Individual Taxpayer Advisory Group agendas, minutes and related papers are not binding on the ATO or any of the other bodies referred to in these papers. While every effort is made to accurately record the views expressed, the wording necessarily represents a summary of statements of general position only, and care should be taken in interpreting those statements. These papers reflect the position at the date of release (unless otherwise noted) and readers should note that the position on any issue may subsequently change.

Agenda items

1. Welcome and introductions

Lainie Alexander introduced herself as the facilitator for the meeting, welcoming everyone to the meeting, and also introducing the Chair of the forum, Elaine Anthony and other ATO standing representatives.

Elaine also welcomed members. She noted there was a full agenda for the meeting and provided a brief overview of the topics to be discussed.

Endorsement of the minutes of the March 2013 meeting

The Chair sought members’ endorsement of the minutes of the prior meeting.

As there was no feedback when these were distributed to members and no further feedback was provided at the meeting, the minutes were endorsed without change.

Update on open action items

There were two open action items from the last meeting. The ATO provided the following updates.

Action Item ITAF 2013/03-01

ATO to provide members with guidelines/information about government advertising and the media

ATO update

As an agency subject to the Financial Management and Accountability Act 1997, the ATO is required to place all advertising through the Central Advertising System (CAS), which is operated through the Department of Finance and Deregulation (DoFD).

  • This means the ATO is not permitted to book or place advertisements directly with media outlets.
  • Under the CAS, DoFD manages the contract of two master media agencies (one dedicated to campaign advertising and one to non-campaign advertising) that assist government agencies in advertising planning, placement and rates negotiations with media outlets.

The process for deciding which media channels and outlets the ATO advertises with for each campaign, event or topic/issue is as follows:

  • the ATO drafts a brief for the master media agency outlining the advertising objectives, target audience/s, required timing and available budget
  • the master media agency develops a media strategy response and plan after considering issues such as the current media landscape and reviewing the latest research on media consumption and usage habits for the target audience and topic area
  • the ATO reviews the master media agency’s response in light of our business intelligence and objectives and negotiates any changes considered necessary.

The campaign master media agency has confirmed that all media is considered at the time of planning and that their assessment is made based on the campaign objectives, the most efficient use of budget for achieving objectives, availability of media, and timing.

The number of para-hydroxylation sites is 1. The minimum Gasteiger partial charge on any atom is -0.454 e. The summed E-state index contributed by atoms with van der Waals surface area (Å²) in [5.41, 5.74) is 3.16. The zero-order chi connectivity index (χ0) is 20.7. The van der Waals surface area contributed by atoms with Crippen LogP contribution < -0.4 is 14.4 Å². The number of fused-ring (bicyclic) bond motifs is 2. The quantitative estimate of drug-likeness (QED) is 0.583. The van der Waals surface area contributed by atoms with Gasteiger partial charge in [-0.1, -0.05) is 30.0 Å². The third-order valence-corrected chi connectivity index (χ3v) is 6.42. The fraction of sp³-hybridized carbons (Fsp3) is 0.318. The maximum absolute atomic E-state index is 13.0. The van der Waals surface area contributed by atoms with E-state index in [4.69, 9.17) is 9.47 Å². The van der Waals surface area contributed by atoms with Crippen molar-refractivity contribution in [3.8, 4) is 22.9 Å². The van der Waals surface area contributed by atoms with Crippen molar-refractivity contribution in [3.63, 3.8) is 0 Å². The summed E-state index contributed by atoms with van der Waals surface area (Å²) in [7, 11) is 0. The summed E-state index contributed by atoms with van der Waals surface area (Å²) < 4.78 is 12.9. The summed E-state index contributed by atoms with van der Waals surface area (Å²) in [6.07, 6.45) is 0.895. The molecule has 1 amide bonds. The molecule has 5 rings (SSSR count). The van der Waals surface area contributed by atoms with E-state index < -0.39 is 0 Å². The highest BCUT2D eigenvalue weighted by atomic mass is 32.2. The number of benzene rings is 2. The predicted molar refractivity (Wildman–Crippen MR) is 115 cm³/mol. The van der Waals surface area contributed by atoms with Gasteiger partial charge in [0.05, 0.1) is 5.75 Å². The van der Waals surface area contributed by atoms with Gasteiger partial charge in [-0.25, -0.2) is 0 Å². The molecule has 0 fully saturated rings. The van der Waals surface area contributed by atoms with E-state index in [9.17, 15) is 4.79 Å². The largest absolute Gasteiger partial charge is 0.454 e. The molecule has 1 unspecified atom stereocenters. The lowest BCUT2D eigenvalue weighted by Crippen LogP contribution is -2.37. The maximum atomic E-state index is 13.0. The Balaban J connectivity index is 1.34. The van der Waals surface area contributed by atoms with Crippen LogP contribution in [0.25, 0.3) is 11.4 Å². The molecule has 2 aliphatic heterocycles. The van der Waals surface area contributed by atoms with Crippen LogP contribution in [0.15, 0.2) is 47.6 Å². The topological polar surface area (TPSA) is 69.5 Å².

Meeting discussion

  • While the ATO’s response was considered to be comprehensive, there was feedback that master agencies have a privileged position, and there were concerns that small community associations are ‘not on their radar’.
    The ATO commented that the final decision rests with the ATO, and is based on the available budget, the required reach and the master agency’s understanding of the reach and audience. The ATO added that sometimes the lead times involved in using print media make it less feasible than other channels such as social media, and sometimes particular channels are more effective than others, for example, using social media to reach young people about superannuation.

Status: Closed

Action Item ITAF 2013/03-02

ATO to provide information about taxation and visas

ATO update

Generally, an individual is an ‘Australian Resident’ for tax purposes if they live in Australia. Residency for tax purposes is a different concept, and not necessarily linked to any visa type, permanent residency, citizenship or nationality.

It is possible for an individual to be a non-resident of Australia with respect to accessing certain government payments and services and at the same time be an Australian resident for tax purposes.

For example the Medicare enrolment form describes a resident individual as one where:

  • permanent residency visa with permission to work in Australia has been granted, or
  • the applicant’s parent, spouse or child is an Australian.

For refugees and humanitarian entrants, it is unlikely they will meet the conditions above upon arrival in Australia. However, they will generally be considered Australian residents for tax purposes from the time they arrive in Australia. This is because they have an intention to live and remain living in Australia.

General information about residency is available on our website at www.ato.gov.au/residency.

Status: Closed

    Last modified: 28 Oct 2013QC 37704